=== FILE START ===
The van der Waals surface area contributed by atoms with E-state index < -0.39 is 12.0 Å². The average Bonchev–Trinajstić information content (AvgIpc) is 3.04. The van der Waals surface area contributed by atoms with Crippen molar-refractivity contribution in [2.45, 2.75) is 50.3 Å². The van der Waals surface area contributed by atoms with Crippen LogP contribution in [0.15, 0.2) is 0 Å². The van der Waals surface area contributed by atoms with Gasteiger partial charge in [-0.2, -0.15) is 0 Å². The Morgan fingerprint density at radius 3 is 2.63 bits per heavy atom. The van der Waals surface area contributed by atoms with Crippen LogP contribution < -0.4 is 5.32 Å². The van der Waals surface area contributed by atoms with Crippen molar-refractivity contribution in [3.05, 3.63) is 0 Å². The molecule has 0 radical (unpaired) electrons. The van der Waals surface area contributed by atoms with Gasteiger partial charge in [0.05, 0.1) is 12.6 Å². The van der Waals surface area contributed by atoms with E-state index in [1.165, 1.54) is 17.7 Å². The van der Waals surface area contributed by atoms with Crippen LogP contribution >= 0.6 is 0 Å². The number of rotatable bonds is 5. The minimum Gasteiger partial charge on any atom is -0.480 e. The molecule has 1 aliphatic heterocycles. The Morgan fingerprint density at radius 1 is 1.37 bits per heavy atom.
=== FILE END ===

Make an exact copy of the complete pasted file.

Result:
The van der Waals surface area contributed by atoms with E-state index < -0.39 is 12.0 Å². The average Bonchev–Trinajstić information content (AvgIpc) is 3.04. The van der Waals surface area contributed by atoms with Crippen molar-refractivity contribution in [2.45, 2.75) is 50.3 Å². The van der Waals surface area contributed by atoms with Crippen LogP contribution in [0.15, 0.2) is 0 Å². The van der Waals surface area contributed by atoms with Gasteiger partial charge in [-0.2, -0.15) is 0 Å². The Morgan fingerprint density at radius 3 is 2.63 bits per heavy atom. The van der Waals surface area contributed by atoms with Crippen LogP contribution < -0.4 is 5.32 Å². The van der Waals surface area contributed by atoms with Crippen molar-refractivity contribution in [3.05, 3.63) is 0 Å². The molecule has 0 radical (unpaired) electrons. The van der Waals surface area contributed by atoms with Gasteiger partial charge in [0.05, 0.1) is 12.6 Å². The van der Waals surface area contributed by atoms with E-state index in [1.165, 1.54) is 17.7 Å². The van der Waals surface area contributed by atoms with Crippen LogP contribution >= 0.6 is 0 Å². The number of rotatable bonds is 5. The minimum Gasteiger partial charge on any atom is -0.480 e. The molecule has 1 aliphatic heterocycles. The Morgan fingerprint density at radius 1 is 1.37 bits per heavy atom.